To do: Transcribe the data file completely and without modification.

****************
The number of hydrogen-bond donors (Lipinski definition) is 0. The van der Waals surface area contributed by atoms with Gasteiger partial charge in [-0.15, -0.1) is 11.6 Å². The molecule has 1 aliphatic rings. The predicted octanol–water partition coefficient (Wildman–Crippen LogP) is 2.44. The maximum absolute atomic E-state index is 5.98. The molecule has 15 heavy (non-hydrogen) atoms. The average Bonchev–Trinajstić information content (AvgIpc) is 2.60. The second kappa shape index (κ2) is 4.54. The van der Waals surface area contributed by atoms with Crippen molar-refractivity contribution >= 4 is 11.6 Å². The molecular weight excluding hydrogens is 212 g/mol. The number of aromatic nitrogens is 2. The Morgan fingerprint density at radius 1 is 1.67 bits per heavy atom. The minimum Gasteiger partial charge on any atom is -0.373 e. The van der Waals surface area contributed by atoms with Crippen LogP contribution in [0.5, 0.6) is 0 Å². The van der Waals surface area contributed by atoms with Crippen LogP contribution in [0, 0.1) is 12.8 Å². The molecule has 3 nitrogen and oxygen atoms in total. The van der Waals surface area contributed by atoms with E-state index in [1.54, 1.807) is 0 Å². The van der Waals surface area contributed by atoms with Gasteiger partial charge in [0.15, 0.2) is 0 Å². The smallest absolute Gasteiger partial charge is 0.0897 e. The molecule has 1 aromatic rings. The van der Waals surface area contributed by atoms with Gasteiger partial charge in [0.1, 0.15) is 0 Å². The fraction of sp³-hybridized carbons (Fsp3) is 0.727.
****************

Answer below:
The number of hydrogen-bond donors (Lipinski definition) is 0. The van der Waals surface area contributed by atoms with Gasteiger partial charge in [-0.15, -0.1) is 11.6 Å². The molecule has 1 aliphatic rings. The predicted octanol–water partition coefficient (Wildman–Crippen LogP) is 2.44. The maximum absolute atomic E-state index is 5.98. The molecule has 15 heavy (non-hydrogen) atoms. The average Bonchev–Trinajstić information content (AvgIpc) is 2.60. The second kappa shape index (κ2) is 4.54. The van der Waals surface area contributed by atoms with Crippen molar-refractivity contribution >= 4 is 11.6 Å². The molecular weight excluding hydrogens is 212 g/mol. The number of aromatic nitrogens is 2. The Morgan fingerprint density at radius 1 is 1.67 bits per heavy atom. The minimum Gasteiger partial charge on any atom is -0.373 e. The van der Waals surface area contributed by atoms with Crippen LogP contribution in [0.5, 0.6) is 0 Å². The van der Waals surface area contributed by atoms with Crippen LogP contribution in [0, 0.1) is 12.8 Å². The molecule has 3 nitrogen and oxygen atoms in total. The van der Waals surface area contributed by atoms with E-state index in [1.54, 1.807) is 0 Å². The van der Waals surface area contributed by atoms with Gasteiger partial charge in [0.15, 0.2) is 0 Å². The smallest absolute Gasteiger partial charge is 0.0897 e. The molecule has 1 aromatic rings. The van der Waals surface area contributed by atoms with Gasteiger partial charge in [0.1, 0.15) is 0 Å². The fraction of sp³-hybridized carbons (Fsp3) is 0.727.